Monday, March 10, 2008
I let my piima culture die over the winter, which made me sad. I have remedied the situation however, and now have not only a new healthy piima culture but some fil mjolk as well. I haven't tasted the fil mjolk yet, but it sets up very nicely at room temperature, and has a much sharper "buttermilky" smell than the piima. Both are room temperature "yogurt" cultures that come originally from Scandinavia. I also made some skyr last week, which didn't work out particularly well. I think I left it too long at too high a temperature, so it was very grainy and sour. It did produce some nice whey though, that will see it's way into lactic acid pickles over the next little while. I just finished some sauerkraut and some fermented bean paste before the whey was done, and they soured much more slowly than the ones using whey I made last year. I left some of the whey out to see how sour it will get. I'm itching to try some of the traditional Icelandic whey pickles, but need good sour whey (syra or mysa in Icelandic I think) to make it work.
I'm recovereing from a wintertime slump into too much prepared food and cooking a lot. It's so much fun to try new stuff. I managed to dehydrate a batch of Ethiopian berbere over the weekend, so it will hopefully keep longer and take up less space that way. I want to experiment with adding some to green pea flour for "instant" backpacking food. I think it should work pretty well. Only one way to find out...
Monday, December 03, 2007
I had some leftover kahlua pork, so decided to try some kahlua pig and cabbage, which is basically just that. Leftover pork with cabbage and onions in a little chicken broth. Very easy, a great way to stretch leftovers, and just the thing to go with kimchi. I had some from the store that was getting a little old, and yesterday I made up two big batches of napa kimchi with some nice locally grown napa cabbages I scored at Uwajimaya. Since I was in the mood I hacked up the cabbage I didn't throw in with the pork and made a batch of sauerkraut too. It's always nice to have a few crocks of something bubbling on the counter top.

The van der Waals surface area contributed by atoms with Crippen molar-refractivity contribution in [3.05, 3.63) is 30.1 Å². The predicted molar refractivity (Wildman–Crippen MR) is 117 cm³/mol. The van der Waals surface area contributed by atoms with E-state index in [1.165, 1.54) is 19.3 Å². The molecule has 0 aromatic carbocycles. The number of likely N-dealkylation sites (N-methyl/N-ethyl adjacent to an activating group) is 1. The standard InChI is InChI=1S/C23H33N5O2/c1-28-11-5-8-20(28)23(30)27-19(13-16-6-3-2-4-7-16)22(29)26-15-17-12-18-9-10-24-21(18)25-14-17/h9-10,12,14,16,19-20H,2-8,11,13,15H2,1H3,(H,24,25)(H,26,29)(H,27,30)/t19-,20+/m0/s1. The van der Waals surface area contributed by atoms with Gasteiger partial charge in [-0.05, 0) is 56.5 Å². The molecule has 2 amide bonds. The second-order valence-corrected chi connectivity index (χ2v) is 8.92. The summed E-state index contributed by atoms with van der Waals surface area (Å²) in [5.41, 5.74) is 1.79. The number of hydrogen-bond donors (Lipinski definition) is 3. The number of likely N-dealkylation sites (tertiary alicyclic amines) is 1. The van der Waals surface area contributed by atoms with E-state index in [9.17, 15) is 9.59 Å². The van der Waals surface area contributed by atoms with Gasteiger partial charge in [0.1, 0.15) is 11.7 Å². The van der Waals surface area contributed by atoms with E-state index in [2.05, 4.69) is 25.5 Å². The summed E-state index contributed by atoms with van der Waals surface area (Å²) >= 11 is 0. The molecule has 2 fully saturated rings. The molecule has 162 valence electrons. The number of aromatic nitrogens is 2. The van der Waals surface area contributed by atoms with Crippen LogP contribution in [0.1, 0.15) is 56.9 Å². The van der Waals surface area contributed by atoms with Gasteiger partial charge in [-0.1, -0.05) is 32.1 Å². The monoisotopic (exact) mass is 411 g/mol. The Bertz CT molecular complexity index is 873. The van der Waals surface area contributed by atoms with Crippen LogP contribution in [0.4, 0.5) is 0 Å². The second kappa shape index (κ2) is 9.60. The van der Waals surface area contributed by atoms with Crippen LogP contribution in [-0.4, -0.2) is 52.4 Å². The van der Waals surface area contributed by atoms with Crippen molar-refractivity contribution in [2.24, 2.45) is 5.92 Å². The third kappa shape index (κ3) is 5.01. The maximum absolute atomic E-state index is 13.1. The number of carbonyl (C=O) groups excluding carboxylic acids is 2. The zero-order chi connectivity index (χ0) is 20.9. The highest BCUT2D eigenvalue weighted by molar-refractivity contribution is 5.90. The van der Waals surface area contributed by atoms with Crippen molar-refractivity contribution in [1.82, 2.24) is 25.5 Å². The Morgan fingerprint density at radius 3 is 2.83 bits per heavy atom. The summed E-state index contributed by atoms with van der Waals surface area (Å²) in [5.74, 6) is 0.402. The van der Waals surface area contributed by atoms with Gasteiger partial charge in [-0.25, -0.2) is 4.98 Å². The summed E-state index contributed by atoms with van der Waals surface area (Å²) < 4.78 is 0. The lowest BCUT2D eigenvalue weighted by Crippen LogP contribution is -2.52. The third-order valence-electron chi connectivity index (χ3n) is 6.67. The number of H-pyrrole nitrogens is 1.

I also had my first taste of full-on poi this weekend. I've cooked and mashed taro a bunch of times, but never had official poi until I found some at the store this weekend. It's certainly bland, but it went really well with the pork and cabbage, and is very filling. And supposedly it's really good for you. Plus, there's something just plain cool about purple food.
Thursday, May 03, 2007
I've been having lots of fun with fermentation lately, thanks to some very cool books like Nourishing Traditions: The Cookbook that Challenges Politically Correct Nutrition and the Diet Dictocrats and Wild Fermentation: The Flavor, Nutrition, and Craft of Live-Culture Foods. I'm on my second batch of fermented beans, and the 3-4 batch of sauerkraut now.
This morning it all came together in a fine breakfast. I took a "hand made" corn tortilla from Trader Joe's, heated it up with some cheddar cheese, then layered on some of the fermented beans (made with pinto beans and garlic this time), some cortida (Latin American-style sauerkraut), some pickled jalapenos, and some piima cream. Simple, fast, and oh-so-tasty.
Next up... I've got some gingered carrots and some turnips and beets bubbling their way toward pickle-hood on top of my fridge. A few more days until they are ready.